Redundant array of independent disks (RAID) is a storage technology. And different level of RAID has its own characteristics. For common computer users, RAID 0 and RAID 1 are two widely chosen projects. If you cannot decide which level is better for you, you can refer to this article which compares these 2 projects in 5 main aspects.
Redundant array of independent disks (RAID) is a good choice for people who want to improve their data storage performance in many aspects. And RAID 1 and RAID 0 are two basic projects that can almost satisfy the needs. For instance, when you come cross data corruption like corrupt pst files and want to attempt an Outlook repair, you can simply resort to data redundancies in RAID. Thus, to decide which project is the better one for you, you can have a look at following 5 comparisons.
In RAID 0, data is striped evenly in each of the hard disks of the array. But in RAID 1, data is mirrored and integrallty stored in every hard disk of the array. To put this in perspective, RAID 0 will corrupt once any of the hard disks come across errors. So in this case, you will probably suffer data loss. However, in RAID 1, if one hard drive gets damaged, other hard drives won’t be influenced at the same time. Thus, you can safeguard the data as soon as possible.
RAID 1 provides a much better reliability than RAID 0 due to its redundancy. In other words, data is still safe in RAID 1 when one of the hard drives fails. And apparently, RAID 0 which don’t have redundancy cannot guarantee it. However, what you also should know is that RAID arrays don’t protect your data from gradual decay of storage media.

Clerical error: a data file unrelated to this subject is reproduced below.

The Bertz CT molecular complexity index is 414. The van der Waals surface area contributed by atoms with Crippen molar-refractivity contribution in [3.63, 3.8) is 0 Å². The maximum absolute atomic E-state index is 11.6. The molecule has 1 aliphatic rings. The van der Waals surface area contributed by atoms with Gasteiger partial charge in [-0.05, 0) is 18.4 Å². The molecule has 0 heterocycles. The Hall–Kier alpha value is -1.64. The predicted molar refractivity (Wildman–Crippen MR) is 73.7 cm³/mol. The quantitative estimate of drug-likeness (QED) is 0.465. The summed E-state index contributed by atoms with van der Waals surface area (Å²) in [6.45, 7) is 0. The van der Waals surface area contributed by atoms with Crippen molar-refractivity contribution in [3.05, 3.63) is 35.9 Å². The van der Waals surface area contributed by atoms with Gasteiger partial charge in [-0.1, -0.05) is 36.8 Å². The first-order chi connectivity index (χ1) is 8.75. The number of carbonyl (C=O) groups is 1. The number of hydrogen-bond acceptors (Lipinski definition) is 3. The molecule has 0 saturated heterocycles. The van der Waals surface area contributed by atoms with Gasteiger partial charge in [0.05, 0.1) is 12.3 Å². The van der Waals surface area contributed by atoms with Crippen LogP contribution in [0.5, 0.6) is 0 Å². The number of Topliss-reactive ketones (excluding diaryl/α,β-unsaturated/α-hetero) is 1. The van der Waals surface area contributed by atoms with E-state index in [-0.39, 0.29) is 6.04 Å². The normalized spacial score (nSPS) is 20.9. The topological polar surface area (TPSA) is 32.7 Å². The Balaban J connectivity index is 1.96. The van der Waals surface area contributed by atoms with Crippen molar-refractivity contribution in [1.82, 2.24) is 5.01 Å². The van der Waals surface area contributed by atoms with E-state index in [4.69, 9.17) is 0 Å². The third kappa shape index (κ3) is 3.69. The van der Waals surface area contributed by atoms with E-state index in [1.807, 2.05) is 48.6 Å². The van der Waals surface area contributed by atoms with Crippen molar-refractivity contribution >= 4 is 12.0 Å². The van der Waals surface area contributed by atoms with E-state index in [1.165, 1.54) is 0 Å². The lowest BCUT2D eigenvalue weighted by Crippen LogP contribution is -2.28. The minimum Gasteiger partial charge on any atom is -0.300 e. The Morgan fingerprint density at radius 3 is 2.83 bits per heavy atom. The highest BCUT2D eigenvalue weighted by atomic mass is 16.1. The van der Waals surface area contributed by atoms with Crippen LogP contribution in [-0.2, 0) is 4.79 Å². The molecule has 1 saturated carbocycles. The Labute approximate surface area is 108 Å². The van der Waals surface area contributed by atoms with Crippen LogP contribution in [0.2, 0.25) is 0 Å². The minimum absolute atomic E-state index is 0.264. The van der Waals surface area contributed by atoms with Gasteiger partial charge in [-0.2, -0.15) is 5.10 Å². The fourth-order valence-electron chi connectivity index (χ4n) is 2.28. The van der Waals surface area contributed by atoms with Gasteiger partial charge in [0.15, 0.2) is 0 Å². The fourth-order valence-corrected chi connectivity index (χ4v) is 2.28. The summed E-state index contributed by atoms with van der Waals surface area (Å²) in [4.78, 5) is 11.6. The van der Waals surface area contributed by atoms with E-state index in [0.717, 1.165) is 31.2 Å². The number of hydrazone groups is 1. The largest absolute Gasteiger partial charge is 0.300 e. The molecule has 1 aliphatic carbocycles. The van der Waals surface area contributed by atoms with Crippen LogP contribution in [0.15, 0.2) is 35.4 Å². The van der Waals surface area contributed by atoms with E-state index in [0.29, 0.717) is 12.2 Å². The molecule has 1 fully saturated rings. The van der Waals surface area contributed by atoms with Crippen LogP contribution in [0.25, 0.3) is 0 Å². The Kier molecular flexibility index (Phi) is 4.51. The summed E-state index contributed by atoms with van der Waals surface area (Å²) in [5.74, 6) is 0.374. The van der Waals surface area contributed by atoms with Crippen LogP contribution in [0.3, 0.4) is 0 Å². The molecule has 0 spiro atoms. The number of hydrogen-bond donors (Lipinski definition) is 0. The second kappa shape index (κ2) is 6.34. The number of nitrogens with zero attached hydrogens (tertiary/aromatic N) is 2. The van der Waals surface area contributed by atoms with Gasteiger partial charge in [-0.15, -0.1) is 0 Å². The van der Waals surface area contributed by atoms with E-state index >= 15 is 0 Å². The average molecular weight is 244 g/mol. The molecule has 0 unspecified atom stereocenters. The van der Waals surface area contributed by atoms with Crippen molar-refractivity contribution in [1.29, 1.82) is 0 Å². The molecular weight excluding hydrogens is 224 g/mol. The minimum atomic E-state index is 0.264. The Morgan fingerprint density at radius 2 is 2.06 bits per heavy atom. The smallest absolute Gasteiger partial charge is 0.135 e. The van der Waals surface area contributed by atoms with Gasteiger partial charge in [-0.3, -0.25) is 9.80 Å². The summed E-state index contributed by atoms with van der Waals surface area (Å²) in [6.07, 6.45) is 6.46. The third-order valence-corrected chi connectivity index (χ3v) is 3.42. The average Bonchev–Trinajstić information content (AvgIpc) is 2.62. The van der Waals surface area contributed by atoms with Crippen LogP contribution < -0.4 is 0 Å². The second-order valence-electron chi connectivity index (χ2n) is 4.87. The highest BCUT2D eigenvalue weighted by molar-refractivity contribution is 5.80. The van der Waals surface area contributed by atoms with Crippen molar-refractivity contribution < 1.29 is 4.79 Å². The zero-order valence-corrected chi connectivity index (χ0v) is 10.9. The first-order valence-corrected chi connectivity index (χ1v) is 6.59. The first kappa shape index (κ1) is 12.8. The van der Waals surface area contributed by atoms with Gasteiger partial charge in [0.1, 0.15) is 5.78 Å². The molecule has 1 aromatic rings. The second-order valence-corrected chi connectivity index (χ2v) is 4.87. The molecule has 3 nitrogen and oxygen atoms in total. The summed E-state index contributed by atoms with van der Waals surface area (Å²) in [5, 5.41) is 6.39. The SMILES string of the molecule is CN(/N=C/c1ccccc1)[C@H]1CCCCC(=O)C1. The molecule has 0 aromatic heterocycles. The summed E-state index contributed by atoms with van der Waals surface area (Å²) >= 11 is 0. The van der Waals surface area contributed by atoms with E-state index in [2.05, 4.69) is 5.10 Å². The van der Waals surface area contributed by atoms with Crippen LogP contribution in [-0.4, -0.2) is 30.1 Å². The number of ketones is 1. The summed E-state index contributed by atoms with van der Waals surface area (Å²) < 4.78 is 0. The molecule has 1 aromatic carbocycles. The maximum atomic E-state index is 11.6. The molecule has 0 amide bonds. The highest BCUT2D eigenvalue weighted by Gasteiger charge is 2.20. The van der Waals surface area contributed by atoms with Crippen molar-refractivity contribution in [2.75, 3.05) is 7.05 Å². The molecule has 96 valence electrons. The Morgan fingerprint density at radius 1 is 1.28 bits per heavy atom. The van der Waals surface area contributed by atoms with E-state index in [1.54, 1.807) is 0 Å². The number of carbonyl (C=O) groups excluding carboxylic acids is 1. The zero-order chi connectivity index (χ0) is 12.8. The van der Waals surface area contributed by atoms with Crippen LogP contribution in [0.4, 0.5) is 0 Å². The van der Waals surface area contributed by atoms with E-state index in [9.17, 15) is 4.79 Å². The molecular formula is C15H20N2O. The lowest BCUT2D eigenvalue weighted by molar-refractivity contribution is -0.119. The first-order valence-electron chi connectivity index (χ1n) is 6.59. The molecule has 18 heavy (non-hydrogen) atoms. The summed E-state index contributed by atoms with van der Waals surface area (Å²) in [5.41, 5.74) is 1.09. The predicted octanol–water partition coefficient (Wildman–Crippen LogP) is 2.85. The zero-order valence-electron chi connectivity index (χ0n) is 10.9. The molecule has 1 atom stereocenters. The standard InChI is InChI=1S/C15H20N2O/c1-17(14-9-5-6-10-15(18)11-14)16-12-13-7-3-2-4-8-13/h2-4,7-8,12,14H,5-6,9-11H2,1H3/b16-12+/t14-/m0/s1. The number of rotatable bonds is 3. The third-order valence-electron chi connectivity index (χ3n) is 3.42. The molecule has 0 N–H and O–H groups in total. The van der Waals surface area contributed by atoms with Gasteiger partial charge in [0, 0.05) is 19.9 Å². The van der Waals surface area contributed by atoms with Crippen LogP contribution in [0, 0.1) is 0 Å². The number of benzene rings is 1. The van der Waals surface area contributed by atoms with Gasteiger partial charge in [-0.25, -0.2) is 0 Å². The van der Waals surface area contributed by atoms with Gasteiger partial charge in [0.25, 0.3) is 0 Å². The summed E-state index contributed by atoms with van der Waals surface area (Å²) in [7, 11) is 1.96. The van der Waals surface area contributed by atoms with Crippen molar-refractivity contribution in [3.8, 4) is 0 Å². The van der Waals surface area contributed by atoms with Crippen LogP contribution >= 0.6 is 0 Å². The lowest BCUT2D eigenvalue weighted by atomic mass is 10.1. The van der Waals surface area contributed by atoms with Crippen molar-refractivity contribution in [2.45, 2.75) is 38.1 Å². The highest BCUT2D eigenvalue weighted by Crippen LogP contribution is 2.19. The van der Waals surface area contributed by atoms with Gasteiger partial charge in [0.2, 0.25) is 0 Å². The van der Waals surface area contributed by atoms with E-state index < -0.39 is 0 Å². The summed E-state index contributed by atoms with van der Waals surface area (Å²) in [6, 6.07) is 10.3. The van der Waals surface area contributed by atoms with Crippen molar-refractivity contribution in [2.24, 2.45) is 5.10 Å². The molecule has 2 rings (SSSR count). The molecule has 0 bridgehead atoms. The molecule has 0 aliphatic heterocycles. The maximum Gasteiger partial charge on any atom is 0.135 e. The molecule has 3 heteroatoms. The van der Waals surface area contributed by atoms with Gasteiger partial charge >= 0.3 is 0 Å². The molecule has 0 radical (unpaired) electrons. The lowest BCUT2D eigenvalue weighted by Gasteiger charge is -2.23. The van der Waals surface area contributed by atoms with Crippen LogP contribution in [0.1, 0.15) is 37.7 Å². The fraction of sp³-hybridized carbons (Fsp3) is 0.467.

RAID 0 is faster than RAID 1 in reads. Actually, the read speed of the array is the sum of all the disks’ transfer speeds. Thus in ideal situations, only the RAID controller can limit the speed. However, data redundancy in RAID 1 slows its read speed. The speed can only reach the same as a single hard drive.
Because the data is split and written evenly to all disks in RAID 0, but in RAID 1, each disk has to store the entire data as a copy. Thus the write speed of RAID 0 is much faster than RAID 1, and nearly same as writing to a single hard drive in RAID 1.
For RAID 0, the total storage is equal to the sum of all the individual hard drives’ storage capacities. And when it comes to RAID 1, the total storage is the same as any of the hard drives because every hard disk in the array stores all the data inside. Thus we can find that if you have a great amount of data to store, then RAID 1 demands more identical hard drives than RAID 0.
Allissa Shen is a data recovery expert in DataNumen, Inc., which is the world leader in data recovery technologies, including SQL Server repair and word recovery software products. For more information visit www.datanumen.com